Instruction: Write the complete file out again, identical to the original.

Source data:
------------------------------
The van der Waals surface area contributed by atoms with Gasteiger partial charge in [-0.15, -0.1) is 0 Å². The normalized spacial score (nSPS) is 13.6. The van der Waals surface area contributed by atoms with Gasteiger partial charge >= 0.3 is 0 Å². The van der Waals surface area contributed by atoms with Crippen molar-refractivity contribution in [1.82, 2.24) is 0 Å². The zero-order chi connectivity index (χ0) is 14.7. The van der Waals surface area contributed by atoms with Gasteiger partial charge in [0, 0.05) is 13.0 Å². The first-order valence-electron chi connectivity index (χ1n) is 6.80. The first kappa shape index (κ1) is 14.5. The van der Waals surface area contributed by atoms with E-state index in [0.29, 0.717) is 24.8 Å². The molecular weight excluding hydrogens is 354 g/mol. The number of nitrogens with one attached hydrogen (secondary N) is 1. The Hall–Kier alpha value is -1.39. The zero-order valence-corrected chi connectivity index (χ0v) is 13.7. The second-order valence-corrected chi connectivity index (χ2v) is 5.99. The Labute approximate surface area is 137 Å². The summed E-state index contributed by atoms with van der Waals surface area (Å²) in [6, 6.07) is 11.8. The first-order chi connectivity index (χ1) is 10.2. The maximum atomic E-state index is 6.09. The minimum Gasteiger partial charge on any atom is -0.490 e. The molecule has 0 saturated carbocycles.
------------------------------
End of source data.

The van der Waals surface area contributed by atoms with Gasteiger partial charge in [-0.15, -0.1) is 0 Å². The normalized spacial score (nSPS) is 13.6. The van der Waals surface area contributed by atoms with Gasteiger partial charge >= 0.3 is 0 Å². The van der Waals surface area contributed by atoms with Crippen molar-refractivity contribution in [1.82, 2.24) is 0 Å². The zero-order chi connectivity index (χ0) is 14.7. The van der Waals surface area contributed by atoms with Gasteiger partial charge in [0, 0.05) is 13.0 Å². The first-order valence-electron chi connectivity index (χ1n) is 6.80. The first kappa shape index (κ1) is 14.5. The van der Waals surface area contributed by atoms with E-state index in [0.29, 0.717) is 24.8 Å². The molecular weight excluding hydrogens is 354 g/mol. The number of nitrogens with one attached hydrogen (secondary N) is 1. The Hall–Kier alpha value is -1.39. The zero-order valence-corrected chi connectivity index (χ0v) is 13.7. The second-order valence-corrected chi connectivity index (χ2v) is 5.99. The Labute approximate surface area is 137 Å². The summed E-state index contributed by atoms with van der Waals surface area (Å²) in [6, 6.07) is 11.8. The first-order chi connectivity index (χ1) is 10.2. The maximum atomic E-state index is 6.09. The minimum Gasteiger partial charge on any atom is -0.490 e. The molecule has 0 saturated carbocycles.